Follow Slashdot blog updates by subscribing to our blog RSS feed

 



Forgot your password?
typodupeerror
Communications Encryption Facebook Google Government Privacy Social Networks

Snowden's Tough Advice For Guarding Privacy 210

While urging policy reform as more important than per-person safeguards, Edward Snowden had a few pieces of advice on maintaining online privacy for attendees at Saturday's New Yorker Festival. As reported by TechCrunch, Snowden's ideas for avoiding online intrusions (delivered via video link) sound simple enough, but may not be easy for anyone who relies on Google, Facebook, or Dropbox, since those are three companies he names as ones to drop. A small slice: He also suggested that while Facebook and Google have improved their security, they remain “dangerous services” that people should avoid. (Somewhat amusingly, anyone watching the interview via Google Hangout or YouTube saw a Google logo above Snowden’s face as he said this.) His final piece of advice on this front: Don’t send unencrypted text messages, but instead use services like RedPhone and Silent Circle. Earlier in the interview, Snowden dismissed claims that increased encryption on iOS will hurt crime-fighting efforts. Even with that encryption, he said law enforcement officials can still ask for warrants that will give them complete access to a suspect’s phone, which will include the key to the encrypted data. Plus, companies like Apple, AT&T, and Verizon can be subpoenaed for their data.
This discussion has been archived. No new comments can be posted.

Snowden's Tough Advice For Guarding Privacy

Comments Filter:
  • Don't avoid them (Score:3, Insightful)

    by Anonymous Coward on Saturday October 11, 2014 @11:17PM (#48122305)

    Google and Facebook make our lives easier in many ways. Just understand that what you say is not truly private and use common sense about what you post there.

    • Re: (Score:3, Interesting)

      by Seumas ( 6865 )

      Wait... what?

      Okay, I get how Google makes our lives easier (as far as searching and maps go). I get how CamelCamelCamel telling us where the cheapest thing to buy is and when makes our lives easier. I get how that little thing that helps you find the cheapest local gas station makes our lives easier. I totally get how email does. But Facebook? In what possible way does it even remotely offer any service that makes people's lives easier?!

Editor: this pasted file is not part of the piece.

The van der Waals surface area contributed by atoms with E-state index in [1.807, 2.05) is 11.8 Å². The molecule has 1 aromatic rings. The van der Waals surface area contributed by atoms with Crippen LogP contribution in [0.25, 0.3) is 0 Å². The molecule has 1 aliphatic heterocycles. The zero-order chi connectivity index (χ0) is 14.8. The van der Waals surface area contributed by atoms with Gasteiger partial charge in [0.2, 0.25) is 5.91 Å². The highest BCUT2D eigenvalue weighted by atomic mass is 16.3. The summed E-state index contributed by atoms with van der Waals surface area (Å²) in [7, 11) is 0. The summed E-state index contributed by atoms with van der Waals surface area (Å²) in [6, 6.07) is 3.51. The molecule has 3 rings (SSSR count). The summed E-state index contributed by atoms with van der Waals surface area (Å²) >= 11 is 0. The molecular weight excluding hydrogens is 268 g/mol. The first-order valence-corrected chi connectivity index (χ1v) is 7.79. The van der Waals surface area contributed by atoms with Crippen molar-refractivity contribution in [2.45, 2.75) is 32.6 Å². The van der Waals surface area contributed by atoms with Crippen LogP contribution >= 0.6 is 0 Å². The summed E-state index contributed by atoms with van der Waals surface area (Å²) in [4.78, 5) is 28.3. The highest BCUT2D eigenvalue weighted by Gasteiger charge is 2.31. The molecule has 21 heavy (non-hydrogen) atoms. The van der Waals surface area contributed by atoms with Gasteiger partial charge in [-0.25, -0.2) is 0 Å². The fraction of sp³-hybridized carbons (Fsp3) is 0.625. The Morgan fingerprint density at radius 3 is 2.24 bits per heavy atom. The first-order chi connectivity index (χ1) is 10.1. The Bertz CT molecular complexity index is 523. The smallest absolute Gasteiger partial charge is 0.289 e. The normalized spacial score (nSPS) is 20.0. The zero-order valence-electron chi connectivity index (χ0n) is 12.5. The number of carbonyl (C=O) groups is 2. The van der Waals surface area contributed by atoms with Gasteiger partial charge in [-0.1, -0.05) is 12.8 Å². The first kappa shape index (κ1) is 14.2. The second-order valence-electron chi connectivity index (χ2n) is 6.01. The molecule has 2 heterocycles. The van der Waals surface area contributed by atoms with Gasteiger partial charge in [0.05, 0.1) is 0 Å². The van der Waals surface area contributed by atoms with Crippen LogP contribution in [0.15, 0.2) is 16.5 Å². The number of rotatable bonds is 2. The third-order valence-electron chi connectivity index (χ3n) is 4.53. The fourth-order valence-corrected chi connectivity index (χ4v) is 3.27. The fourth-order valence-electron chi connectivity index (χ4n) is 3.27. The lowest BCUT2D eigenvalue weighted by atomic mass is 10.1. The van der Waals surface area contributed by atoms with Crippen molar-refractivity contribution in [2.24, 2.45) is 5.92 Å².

• by scum-e-bag ( 211846 ) on Sunday October 12, 2014 @04:45AM (#48122971) Homepage Journal

        But Facebook? In what possible way does it even remotely offer any service that makes people's lives easier?!

        Facebook is arguably an aggregation of some of the best online/telephonic communication mediums ever developed. For the hoi polloi, it's an effective "one stop shop" to communicate with each other.

        • by tqk ( 413719 )

          Facebook is arguably an aggregation of some of the best online/telephonic communication mediums ever developed.

          When you use the word "arguably", it means both sides of the argument may have validity. Are you really going to try to argue that FB ranks *anywhere* near TCP/IP (and tools like SMTP, NNTP, FTP, ...)?

          Kids these days.

      • You see, there are these things called friends. They are other humans we like to interact with. Some of these "friends" no longer live close to us so we like to see pictures of them, their families, and their activities. Facebook allows us to do these things.

        • Some of these "friends" no longer live close to us so we like to see pictures of them, their families, and their activities. Facebook allows us to do these things.

          There were many solution to that problem before Facebook, and there are still many solutions to solve that same problem today.

  • by iamacat ( 583406 ) on Saturday October 11, 2014 @11:42PM (#48122361)

    Of course government can read my e-mail. All they have to be is waterboard me. Or install enough camera in public places to capture my unlock pattern. The question is what we allow the government to do, and in democracy we deserve what we get. No amount of encryption is going to solve this problem. We should have a direct popular vote for a commission of constitutional enforcement and then if majority of them rule that some secret agency is in violation, they will be able to disclose it legally.

    • by Anonymous Coward